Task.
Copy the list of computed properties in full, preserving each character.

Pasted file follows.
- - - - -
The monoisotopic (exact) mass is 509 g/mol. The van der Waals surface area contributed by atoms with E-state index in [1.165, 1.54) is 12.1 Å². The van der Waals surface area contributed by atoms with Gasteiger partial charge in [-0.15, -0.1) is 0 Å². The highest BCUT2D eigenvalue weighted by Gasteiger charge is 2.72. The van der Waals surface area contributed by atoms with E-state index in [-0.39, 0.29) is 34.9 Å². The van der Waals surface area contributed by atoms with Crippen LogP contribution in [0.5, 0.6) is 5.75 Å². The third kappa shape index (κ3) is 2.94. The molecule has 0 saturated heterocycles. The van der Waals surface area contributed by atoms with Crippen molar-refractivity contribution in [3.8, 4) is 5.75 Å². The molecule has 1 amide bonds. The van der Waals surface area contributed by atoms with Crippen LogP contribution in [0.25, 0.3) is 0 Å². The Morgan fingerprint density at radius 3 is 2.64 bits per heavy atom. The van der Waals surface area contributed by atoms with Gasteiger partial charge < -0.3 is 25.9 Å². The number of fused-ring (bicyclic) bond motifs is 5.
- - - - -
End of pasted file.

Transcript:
The monoisotopic (exact) mass is 509 g/mol. The van der Waals surface area contributed by atoms with E-state index in [1.165, 1.54) is 12.1 Å². The van der Waals surface area contributed by atoms with Gasteiger partial charge in [-0.15, -0.1) is 0 Å². The highest BCUT2D eigenvalue weighted by Gasteiger charge is 2.72. The van der Waals surface area contributed by atoms with E-state index in [-0.39, 0.29) is 34.9 Å². The van der Waals surface area contributed by atoms with Crippen LogP contribution in [0.5, 0.6) is 5.75 Å². The third kappa shape index (κ3) is 2.94. The molecule has 0 saturated heterocycles. The van der Waals surface area contributed by atoms with Crippen molar-refractivity contribution in [3.8, 4) is 5.75 Å². The molecule has 1 amide bonds. The van der Waals surface area contributed by atoms with Crippen LogP contribution in [0.25, 0.3) is 0 Å². The Morgan fingerprint density at radius 3 is 2.64 bits per heavy atom. The van der Waals surface area contributed by atoms with Gasteiger partial charge < -0.3 is 25.9 Å². The number of fused-ring (bicyclic) bond motifs is 5.